Geographically-challenged Flaneur of Chatswood Culs-de-sac.
Before I regale you with my latest flaneuring exploits, I have to make an astonishing confession.
Portsea and Fitzpatrick are culs-de-sac off ChelseaView, not Porritt. Unbeknownst to me, Porritt circles back on itself, running from Mokoia to loop around and re-appear near the top of ChelseaView. I discovered this when I looked at a map, for the necessary purpose of setting firm boundaries for my culs-de-sacking project. I feel a little foolish, but I felt I needed to clarify, in case any of you thought ‘Hang on a mo’, this doesn’t ring true!’, and took it upon yourselves to doublecheck, and reveal me to be mendacious, or at very least loose with the truth. I shall be wearing my compass watch on future rambles, so as not to make any further cartographic slip-ups.
If we can analogise the western suburbs of the inner North Shore to a corporeal being, and I think we can, Beachaven and Birkdale are best described as the roiling guts, whilst Chatswood is the skull. Porritt is the looping dura mater of the brain, and the many culs-de-sac within are the neural pathways. Unfortunately there is only one functioning synapse between the culs-de-sac, a modest public cut-through that set me on my initial path, to visit and report on every cul-de-sac in Chatswood. Today we are not heading into the brain of Chatswood, however, we are visiting two of the culs-de-sac on the western side of Porritt.
We head up to the top of our long and winding right-of-way. The first interesting thing I see is a handsome tabby sporting a white fur pinafore sitting a foot from me on the retaining wall pretending to be invisible. I don’t really see him till I’ve passed a foot or so by him, so I turn and stare into his horrified golden eyes and say ‘Hello!’, which prompts him to lauch skywards off the wall and sprint for the nearby safety of the underside of someone’s stationary car. I guess I broke his bubble.. To my relief, I note my house-painting neighbour is no longer wallowing in Fleetwood Mac, as Tom Petty has taken over as music du jour. I approve.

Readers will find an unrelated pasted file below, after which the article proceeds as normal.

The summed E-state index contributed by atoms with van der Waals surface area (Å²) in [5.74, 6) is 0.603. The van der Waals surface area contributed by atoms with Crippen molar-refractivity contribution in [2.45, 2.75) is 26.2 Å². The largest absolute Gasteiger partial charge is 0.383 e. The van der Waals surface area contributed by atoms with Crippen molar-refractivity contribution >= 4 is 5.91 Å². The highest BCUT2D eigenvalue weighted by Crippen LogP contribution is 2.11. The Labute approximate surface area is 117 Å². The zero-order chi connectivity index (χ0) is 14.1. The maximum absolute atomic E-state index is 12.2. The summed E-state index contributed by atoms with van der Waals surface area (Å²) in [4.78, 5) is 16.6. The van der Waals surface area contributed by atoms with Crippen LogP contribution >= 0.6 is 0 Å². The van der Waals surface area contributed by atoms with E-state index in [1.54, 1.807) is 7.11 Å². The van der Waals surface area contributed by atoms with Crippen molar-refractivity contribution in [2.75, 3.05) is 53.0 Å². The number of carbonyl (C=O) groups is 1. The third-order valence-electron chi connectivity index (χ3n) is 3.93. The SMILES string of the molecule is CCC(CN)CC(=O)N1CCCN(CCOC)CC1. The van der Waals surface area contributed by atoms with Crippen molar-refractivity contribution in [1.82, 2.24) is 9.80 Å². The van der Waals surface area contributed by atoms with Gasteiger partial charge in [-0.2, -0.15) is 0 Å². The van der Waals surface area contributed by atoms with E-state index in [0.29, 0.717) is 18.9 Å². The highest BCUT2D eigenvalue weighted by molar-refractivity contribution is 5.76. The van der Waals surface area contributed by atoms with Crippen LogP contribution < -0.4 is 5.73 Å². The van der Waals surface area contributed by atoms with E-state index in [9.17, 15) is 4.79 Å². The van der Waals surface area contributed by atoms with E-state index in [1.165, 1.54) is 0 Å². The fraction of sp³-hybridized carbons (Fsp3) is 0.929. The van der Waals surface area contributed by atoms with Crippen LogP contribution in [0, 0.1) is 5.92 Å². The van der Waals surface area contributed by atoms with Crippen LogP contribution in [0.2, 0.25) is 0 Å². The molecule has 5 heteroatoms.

We turn left, and head towards Mokoia, and after trotting up Mokoia, turn left again into ChelseaView, veer into Porritt, and head down into Barlow, the first cul-de-sac. In order to be as unobtrusive as possible, I’ve made a rule that we perambulate around the cul-de-sac, glancing furtively at the houses on the opposite side of the street, so as not to rouse the ire of the inhabitants. I have to keep hissing at Simon to keep him on track with the rules. He has a tendency to stop, wave his arms about expansively, pointing out frightful features with laser precision. He sulks for two seconds, and then exclaims loudly at a pair of fancy gates with an inset of off-the-peg wrought iron pretend heraldry picked out in some class of ormolu.